North Korean authorities have announced the lifting of Ebola-related lifted travel restrictions; the country had been closed to tourism for a period of four months.
"We have been informed by Air Koryo that North Korea's borders are now open for travel and the 4-month-long Ebola travel ban was lifted as of Monday, March 2," Uri Tours, a travel company specializing in tours to North Korea confirmed in a statement posted on its website. "According to Air Koryo, everything is back to normal," the statement added.
Officials in Pyongyang cited by AP noted that travelers from Ebola-affected countries in West Africa would continue to be subject to quarantine. Citing North Korean officials, China's Xinhua newspaper confirmed that "travelers from other parts of the world are no longer subject to the quarantine. They only need to receive a medical examination in the Pyongyang Friendship Hospital."
Pyongyang had closed its borders to tourism in late October of last year and imposed a 21-day quarantine on people entering the country, despite no cases of Ebola having been reported in the countries around North Korea. North Korea's decision was based on a strict health and security regime over its borders aimed at controlling the spread of infectious diseases in the guarded country. In 2003, the country temporarily closed its borders following the spread of the SARS virus.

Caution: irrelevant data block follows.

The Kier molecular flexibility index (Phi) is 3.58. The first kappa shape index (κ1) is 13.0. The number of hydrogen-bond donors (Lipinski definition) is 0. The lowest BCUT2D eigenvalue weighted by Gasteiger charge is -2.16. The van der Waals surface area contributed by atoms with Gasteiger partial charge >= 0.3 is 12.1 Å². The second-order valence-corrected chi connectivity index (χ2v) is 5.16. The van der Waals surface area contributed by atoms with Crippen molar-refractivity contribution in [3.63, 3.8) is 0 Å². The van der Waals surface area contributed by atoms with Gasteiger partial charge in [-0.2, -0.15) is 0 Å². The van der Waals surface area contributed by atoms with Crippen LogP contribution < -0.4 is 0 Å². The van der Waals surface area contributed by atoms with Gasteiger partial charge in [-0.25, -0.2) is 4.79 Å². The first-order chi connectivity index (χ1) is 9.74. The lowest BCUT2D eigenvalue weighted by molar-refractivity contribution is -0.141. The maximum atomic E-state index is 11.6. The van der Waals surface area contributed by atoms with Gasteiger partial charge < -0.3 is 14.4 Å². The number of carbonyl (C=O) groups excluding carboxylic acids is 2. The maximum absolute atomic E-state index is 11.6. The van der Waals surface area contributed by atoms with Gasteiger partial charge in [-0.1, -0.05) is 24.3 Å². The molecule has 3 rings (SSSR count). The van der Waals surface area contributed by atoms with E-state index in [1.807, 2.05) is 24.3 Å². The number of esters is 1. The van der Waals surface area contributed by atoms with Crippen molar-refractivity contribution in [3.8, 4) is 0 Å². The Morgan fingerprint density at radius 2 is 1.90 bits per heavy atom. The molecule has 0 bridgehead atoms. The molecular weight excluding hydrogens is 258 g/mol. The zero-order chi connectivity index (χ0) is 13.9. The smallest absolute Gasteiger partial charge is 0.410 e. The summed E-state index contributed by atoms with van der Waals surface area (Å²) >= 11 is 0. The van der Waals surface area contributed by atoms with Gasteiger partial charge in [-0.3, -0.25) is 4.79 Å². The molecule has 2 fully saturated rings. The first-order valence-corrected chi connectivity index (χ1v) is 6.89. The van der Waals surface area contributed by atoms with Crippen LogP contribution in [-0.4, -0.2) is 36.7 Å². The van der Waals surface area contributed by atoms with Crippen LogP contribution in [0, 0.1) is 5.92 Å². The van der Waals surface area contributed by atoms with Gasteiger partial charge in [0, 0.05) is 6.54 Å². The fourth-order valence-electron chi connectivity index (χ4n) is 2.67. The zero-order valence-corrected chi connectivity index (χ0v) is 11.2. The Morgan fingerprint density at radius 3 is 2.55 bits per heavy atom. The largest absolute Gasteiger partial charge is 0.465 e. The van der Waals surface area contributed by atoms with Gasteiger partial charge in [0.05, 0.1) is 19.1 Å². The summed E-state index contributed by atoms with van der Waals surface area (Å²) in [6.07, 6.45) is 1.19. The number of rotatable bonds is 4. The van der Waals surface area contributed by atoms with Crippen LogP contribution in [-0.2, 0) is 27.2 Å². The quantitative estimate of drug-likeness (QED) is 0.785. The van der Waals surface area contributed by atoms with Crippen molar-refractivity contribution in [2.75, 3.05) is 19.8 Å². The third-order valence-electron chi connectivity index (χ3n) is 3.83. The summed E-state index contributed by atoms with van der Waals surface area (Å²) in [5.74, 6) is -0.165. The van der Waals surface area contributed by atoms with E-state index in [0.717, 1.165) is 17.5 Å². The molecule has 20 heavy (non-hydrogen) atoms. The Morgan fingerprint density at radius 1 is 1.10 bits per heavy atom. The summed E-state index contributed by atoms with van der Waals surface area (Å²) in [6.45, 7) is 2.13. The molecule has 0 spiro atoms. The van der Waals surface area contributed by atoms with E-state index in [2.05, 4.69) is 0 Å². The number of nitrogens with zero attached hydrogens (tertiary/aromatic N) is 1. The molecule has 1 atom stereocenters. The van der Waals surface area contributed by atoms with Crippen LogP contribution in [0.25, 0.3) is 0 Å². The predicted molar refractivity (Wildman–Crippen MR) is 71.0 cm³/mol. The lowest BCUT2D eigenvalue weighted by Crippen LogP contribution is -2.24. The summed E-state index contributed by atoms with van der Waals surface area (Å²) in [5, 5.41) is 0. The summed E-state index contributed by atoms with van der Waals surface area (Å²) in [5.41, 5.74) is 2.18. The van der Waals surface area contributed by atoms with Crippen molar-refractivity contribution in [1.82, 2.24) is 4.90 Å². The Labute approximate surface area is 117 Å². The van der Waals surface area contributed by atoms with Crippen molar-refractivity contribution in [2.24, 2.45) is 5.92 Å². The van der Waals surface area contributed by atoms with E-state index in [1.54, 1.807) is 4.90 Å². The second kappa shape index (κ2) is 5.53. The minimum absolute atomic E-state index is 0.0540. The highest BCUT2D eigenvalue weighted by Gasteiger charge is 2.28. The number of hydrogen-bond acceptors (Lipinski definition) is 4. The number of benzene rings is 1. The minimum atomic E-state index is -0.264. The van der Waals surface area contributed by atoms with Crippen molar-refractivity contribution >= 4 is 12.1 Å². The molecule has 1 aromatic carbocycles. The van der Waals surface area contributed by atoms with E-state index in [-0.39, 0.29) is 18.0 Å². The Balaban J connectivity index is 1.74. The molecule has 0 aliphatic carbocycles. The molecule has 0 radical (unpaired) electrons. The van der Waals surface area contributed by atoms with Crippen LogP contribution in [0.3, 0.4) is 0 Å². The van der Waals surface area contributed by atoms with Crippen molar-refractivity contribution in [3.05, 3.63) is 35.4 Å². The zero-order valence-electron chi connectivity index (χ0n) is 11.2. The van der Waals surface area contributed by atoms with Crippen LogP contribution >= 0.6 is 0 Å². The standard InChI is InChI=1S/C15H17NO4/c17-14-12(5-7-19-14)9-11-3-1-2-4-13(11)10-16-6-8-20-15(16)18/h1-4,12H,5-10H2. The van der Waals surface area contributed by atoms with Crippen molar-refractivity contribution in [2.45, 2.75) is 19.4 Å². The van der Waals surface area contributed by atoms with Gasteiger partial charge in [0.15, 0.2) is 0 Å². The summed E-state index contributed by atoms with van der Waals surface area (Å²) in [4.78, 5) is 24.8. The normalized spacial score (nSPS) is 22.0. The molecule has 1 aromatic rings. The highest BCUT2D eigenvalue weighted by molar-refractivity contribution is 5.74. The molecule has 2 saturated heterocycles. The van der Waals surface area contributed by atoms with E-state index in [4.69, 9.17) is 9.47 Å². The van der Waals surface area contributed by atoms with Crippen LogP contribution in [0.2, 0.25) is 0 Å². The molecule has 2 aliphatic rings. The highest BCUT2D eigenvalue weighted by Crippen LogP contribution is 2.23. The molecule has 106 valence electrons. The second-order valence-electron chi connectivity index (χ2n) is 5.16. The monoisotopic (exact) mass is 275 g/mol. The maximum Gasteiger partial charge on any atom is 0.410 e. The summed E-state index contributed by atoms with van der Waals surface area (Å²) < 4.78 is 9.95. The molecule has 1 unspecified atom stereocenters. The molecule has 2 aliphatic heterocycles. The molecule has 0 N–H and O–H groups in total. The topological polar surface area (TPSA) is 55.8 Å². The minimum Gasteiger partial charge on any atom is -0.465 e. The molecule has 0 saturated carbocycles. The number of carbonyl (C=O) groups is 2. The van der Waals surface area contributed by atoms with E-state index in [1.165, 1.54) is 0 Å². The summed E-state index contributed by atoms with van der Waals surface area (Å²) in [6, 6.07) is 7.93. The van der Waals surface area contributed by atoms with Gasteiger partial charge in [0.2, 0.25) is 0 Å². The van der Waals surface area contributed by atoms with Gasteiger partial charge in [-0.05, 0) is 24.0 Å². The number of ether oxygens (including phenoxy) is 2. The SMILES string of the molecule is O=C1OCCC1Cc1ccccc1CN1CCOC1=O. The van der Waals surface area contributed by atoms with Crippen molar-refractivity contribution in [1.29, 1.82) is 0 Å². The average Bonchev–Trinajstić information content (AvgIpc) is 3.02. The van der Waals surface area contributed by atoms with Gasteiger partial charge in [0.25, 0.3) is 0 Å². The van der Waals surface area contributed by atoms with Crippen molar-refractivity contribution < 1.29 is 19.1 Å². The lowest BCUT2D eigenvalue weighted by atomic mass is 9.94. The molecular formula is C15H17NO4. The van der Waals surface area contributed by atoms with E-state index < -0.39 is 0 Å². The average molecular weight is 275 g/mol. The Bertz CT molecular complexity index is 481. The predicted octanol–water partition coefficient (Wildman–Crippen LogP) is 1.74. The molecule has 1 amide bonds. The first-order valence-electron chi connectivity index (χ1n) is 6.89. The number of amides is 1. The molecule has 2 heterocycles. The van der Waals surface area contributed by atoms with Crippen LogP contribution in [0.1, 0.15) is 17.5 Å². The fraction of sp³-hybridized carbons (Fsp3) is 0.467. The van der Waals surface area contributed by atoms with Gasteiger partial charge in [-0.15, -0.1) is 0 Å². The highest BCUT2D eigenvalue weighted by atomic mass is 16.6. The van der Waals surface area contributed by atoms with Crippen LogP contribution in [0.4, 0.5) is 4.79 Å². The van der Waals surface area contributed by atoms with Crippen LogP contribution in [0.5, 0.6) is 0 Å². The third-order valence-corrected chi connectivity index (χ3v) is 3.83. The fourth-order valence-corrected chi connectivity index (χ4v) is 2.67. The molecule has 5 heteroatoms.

North Korea has been becoming increasingly open to tourism over the past several years in an attempt to obtain foreign currency and improve its public image. Most of its tourists come from China, with a sprinkling of tourists from Russia and Western countries visiting to find out more about life in the 'hermit kingdom.'
Ebola has killed more than 9,500 people, mostly in western Africa, since the emergence of the disease in southern Guinea in December, 2013. The virus is spread via direct contact with bodily fluids.